But on the spending side, the U.S. is actually worse off than Greece. Its bloated defense budget consumes 4.7% of GDP, compared to Greece's 3.6%. And unlike Greece, which at least defends its own borders, the vast majority of far-flung U.S. bases are located overseas in areas which have only the most tenuous strategic relevance to the actual territorial defense of the U.S.

Maybe insular, parochial Americans can actually get a clue from Greece and do something sensible, such as close down the lethal NATO clown act and let Europe look after its own defense.

+1 !!!!!!!!!!!!!!!!!!!!!!!!Cool

Ed Archer's picture
Ed Archer
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Re: Greek/Turkish Summit to Cut Defense Spending

Find their swimming pools on Google Earth, and make them pay! 

 

What are you suggesting, we figure out a way to pee into them from space? lol

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joemanc
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Re: Greek/Turkish Summit to Cut Defense Spending
machinehead wrote:

Today an NYT columnist named Paul K***man published an essay about 'why the U.S. is not Greece.' It is so monumentally fatuous that I won't even bother to link it. For one thing, it's devoid of data. No mention, for example, of the Financial Report of the United States, which shows the U.S. to be insolvent to the tune of more than four years worth of GDP. Nope, just the same tired old partisan, 'tax cuts for the rich' yammering from this Nobel Prize pea-brain. Find their swimming pools on Google Earth, and make them pay!

Sarah Pallin coined the phrase Drill Baby, Drill.   Krugman might as well coin the phrase Spend Baby, Spend!!!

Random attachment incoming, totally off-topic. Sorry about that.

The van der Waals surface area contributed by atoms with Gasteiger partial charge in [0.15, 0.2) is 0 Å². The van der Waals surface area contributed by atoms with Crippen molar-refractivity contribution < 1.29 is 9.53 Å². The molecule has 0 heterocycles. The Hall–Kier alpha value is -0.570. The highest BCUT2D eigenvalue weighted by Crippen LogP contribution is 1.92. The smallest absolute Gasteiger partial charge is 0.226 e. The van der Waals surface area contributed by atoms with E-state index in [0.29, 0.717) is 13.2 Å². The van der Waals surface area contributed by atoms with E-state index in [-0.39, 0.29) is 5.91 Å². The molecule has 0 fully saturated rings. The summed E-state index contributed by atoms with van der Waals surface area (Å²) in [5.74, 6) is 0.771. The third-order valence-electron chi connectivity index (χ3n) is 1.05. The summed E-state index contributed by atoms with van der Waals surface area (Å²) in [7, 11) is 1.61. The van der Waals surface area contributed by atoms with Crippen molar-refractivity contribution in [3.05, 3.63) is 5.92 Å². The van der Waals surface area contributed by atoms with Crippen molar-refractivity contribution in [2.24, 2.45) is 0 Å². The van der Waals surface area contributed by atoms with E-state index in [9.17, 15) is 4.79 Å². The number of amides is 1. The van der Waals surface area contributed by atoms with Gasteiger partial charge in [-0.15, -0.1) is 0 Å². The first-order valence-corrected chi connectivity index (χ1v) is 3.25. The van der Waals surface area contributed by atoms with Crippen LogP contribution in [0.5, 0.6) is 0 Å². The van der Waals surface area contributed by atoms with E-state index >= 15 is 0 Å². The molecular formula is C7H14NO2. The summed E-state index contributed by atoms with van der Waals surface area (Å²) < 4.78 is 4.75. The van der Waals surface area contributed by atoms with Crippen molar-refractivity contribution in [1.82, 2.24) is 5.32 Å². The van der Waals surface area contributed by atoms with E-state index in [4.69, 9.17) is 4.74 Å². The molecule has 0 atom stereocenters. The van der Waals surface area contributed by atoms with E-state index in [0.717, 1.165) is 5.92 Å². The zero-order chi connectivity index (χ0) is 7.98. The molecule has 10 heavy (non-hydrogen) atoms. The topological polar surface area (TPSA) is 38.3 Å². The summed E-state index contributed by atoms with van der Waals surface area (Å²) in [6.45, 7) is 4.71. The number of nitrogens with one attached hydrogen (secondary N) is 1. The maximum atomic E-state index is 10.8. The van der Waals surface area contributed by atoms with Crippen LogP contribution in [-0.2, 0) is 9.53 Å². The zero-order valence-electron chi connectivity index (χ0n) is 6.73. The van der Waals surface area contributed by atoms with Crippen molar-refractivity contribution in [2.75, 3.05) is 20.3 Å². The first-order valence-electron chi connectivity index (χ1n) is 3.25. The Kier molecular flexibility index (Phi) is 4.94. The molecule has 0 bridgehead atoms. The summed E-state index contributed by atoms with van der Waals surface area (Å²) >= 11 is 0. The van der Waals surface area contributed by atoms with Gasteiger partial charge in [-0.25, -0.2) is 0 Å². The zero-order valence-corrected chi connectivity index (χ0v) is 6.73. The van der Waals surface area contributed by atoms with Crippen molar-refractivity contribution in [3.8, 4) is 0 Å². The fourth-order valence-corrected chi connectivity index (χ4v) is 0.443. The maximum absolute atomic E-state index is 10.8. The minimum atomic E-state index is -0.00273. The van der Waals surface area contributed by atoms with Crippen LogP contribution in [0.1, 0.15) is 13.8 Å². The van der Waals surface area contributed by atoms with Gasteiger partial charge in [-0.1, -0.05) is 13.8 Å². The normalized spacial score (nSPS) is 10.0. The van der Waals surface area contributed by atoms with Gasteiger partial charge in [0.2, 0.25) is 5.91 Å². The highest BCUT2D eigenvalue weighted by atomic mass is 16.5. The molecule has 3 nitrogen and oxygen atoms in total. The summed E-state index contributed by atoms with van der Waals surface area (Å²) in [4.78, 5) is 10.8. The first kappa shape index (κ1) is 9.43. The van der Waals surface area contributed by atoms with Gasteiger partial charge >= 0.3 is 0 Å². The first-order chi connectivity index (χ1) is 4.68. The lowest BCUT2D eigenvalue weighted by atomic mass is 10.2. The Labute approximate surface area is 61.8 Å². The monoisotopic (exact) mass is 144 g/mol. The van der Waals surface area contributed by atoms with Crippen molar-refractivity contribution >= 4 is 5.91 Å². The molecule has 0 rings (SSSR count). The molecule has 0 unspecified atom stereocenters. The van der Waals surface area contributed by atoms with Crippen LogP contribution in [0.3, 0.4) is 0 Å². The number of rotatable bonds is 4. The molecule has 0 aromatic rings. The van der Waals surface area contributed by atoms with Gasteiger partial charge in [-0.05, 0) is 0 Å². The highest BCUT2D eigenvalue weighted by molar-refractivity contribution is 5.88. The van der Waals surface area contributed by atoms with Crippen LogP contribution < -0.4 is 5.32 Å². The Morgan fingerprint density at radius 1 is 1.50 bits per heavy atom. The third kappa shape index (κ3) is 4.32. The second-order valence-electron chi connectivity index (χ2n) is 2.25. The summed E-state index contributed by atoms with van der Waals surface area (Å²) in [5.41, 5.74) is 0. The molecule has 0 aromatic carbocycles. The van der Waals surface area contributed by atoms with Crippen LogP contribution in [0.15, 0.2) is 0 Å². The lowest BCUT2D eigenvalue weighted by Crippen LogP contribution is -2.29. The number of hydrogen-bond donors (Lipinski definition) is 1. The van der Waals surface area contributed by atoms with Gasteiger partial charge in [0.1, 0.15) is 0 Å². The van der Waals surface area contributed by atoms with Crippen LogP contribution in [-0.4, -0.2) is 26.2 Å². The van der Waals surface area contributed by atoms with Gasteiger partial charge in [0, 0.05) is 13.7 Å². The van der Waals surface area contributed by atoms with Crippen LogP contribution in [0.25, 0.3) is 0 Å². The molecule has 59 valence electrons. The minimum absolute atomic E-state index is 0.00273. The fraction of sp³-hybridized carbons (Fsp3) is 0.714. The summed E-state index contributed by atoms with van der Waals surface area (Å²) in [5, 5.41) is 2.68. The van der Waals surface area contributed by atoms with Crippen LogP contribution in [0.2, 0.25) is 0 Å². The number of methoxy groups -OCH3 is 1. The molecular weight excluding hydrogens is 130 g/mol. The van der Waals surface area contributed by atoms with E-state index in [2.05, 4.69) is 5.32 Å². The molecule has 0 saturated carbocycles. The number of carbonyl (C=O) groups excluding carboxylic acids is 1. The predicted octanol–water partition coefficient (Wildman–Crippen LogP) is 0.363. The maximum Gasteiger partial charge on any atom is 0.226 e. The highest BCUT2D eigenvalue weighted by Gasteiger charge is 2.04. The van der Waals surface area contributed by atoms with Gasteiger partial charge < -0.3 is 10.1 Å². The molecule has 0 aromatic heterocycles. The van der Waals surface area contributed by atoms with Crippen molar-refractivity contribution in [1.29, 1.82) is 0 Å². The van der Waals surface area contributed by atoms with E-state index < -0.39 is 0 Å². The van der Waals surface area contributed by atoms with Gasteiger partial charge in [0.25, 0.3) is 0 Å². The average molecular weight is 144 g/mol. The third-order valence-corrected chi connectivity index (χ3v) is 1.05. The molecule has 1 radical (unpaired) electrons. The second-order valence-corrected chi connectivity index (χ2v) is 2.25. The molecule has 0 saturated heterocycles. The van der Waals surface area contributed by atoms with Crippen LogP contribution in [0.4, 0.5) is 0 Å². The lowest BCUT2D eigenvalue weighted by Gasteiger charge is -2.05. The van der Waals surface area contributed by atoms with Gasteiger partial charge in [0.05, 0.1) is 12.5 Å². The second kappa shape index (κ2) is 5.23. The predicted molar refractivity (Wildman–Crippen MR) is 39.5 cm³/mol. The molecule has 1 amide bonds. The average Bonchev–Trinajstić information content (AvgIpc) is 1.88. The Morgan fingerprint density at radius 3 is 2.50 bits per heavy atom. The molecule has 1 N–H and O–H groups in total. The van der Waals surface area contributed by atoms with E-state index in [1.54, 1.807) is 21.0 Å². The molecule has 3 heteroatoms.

Subprime JD's picture
Subprime JD
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Re: Greek/Turkish Summit to Cut Defense Spending

How nice would it be if the greeks and turks became buddies. Weve been enemies for a looong time, starting with the battle of Manzikert in 1071:

the Battle of Manzikert, or Malazgirt, was fought between the Byzantine Empire and Seljuq forces led by Alp Arslan on August 26, 1071 near Manzikert (modern Malazgirt in Muş Province, Turkey). The decisive defeat of the Byzantine army and the capture of the Emperor Romanos IV Diogenes[5] played an important role in undermining Byzantine authority in Anatolia and Armenia.[6]

The brunt of the battle was borne by the professional soldiers from the eastern and western tagmata, as large numbers of the mercenaries and Anatolian levies fled early and survived the battle.[7] The fallout from Manzikert was near disastrous for the empire, with subsequent numerous civil conflicts and an economic crisis severely weakening the empire's ability to adequately defend its borders.[8]This led to the mass movement of Turks into central Anatolia and by 1080, an area of 30,000 square miles (78,000 km2) had been lost to the empire. It took a decade of internal strife before Alexios I Komnenos (1081 to 1118) brought stability back to the empire.

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Ed Archer
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Re: Greek/Turkish Summit to Cut Defense Spending
bearmarkettrader wrote:

How nice would it be if the greeks and turks became buddies. Weve been enemies for a looong time, starting with the battle of Manzikert in 1071:

Doesn't it go back to even before Alexander the Great? Battle of Thermopylae 480 BC and all that?

Subprime JD's picture
Subprime JD
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Re: Greek/Turkish Summit to Cut Defense Spending

Thermopylae was against the Persians.

Manzikert was against the Seljuk turks. That was the major battle that signaled the begining of the end for the Byzantine Empire. By the 1500's greece was under ottoman (turk) occupation up until 1821.